Creativity and innovation always build on the past. – Lawrence Lessig
Lawrence Lessig was at the heart of the digital copyright issues in the early 2000s: he co-founded the Creative Commons License, fought in court against Digital Rights Management (DRM), and advocated for net neutrality, open access to scholarly research, and open source.
Remix culture has been around forever but first accelerated in the digital age. Then, the marginal cost of distribution went to zero. Music was resampled, remixed, and mashed up into new genres and songs. Photos were photoshopped and distributed in the form of memes and digital artwork. Videos were cut, spliced, edited, and uploaded to YouTube. Even more recently, videos stitched or dueted on TikTok.
But the marginal cost of generated content is quickly approaching zero. Remix culture is accelerating even faster.
- Large language models dream up content in the style of well-known figures. What would George Washington have said about the current state of politics? A podcast between Joe Rogan and Steve Jobs?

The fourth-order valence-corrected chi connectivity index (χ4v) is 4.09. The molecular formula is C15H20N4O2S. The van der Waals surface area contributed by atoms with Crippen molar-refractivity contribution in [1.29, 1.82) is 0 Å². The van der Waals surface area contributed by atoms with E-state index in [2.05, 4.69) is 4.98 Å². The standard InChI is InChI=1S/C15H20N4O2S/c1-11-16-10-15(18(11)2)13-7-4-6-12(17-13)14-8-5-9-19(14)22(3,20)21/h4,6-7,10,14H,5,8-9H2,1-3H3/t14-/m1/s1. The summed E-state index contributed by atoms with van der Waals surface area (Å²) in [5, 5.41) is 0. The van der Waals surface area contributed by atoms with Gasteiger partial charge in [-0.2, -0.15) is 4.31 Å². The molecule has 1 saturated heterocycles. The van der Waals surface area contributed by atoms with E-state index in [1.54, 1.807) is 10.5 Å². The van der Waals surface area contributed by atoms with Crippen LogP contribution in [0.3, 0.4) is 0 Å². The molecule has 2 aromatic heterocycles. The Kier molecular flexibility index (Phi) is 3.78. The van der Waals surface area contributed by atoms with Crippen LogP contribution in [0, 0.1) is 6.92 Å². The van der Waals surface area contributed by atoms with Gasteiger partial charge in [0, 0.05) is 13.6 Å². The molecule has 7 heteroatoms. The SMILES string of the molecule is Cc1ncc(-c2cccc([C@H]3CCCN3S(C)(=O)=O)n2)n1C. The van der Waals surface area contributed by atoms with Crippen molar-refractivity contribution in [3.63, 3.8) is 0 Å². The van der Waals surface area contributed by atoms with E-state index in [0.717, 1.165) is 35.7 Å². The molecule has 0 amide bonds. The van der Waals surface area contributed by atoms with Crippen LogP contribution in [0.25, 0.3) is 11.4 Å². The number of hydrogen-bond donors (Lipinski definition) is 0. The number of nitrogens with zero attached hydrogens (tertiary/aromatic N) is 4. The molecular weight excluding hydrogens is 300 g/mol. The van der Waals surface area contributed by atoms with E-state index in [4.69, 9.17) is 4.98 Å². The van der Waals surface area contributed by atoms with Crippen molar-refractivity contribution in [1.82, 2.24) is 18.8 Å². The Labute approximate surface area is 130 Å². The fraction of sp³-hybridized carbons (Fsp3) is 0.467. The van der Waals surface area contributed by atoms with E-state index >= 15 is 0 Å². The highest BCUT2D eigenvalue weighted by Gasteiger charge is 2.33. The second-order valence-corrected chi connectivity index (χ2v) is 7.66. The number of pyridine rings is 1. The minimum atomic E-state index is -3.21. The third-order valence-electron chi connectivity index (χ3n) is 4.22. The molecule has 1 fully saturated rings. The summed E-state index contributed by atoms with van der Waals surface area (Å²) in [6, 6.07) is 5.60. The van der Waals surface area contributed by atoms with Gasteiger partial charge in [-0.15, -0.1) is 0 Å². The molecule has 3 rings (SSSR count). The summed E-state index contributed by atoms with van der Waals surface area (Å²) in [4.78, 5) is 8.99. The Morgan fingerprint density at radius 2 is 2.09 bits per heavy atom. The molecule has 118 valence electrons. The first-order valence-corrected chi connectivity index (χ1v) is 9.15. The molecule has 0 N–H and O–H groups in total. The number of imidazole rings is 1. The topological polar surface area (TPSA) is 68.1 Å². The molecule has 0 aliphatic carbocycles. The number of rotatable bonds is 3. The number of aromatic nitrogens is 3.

- The process of remixing images is more accessible than ever – change the style, the setting, the color scheme, or generate one from scratch.
- End-user software is more customizable than ever with the ever-growing corpus of open-source software. Programming is getting easier (in theory). There are more developers than ever before.
- The content of the internet is being synthesized into answers. Search for anything and get generative answers.
- Use generative models to generate training data for other models (arbitrage)
Just as the remix culture of the 2000s gave us everything from Napster to LimeWire to WhatCD, we're in the early innings of seeing what this remix culture gives us.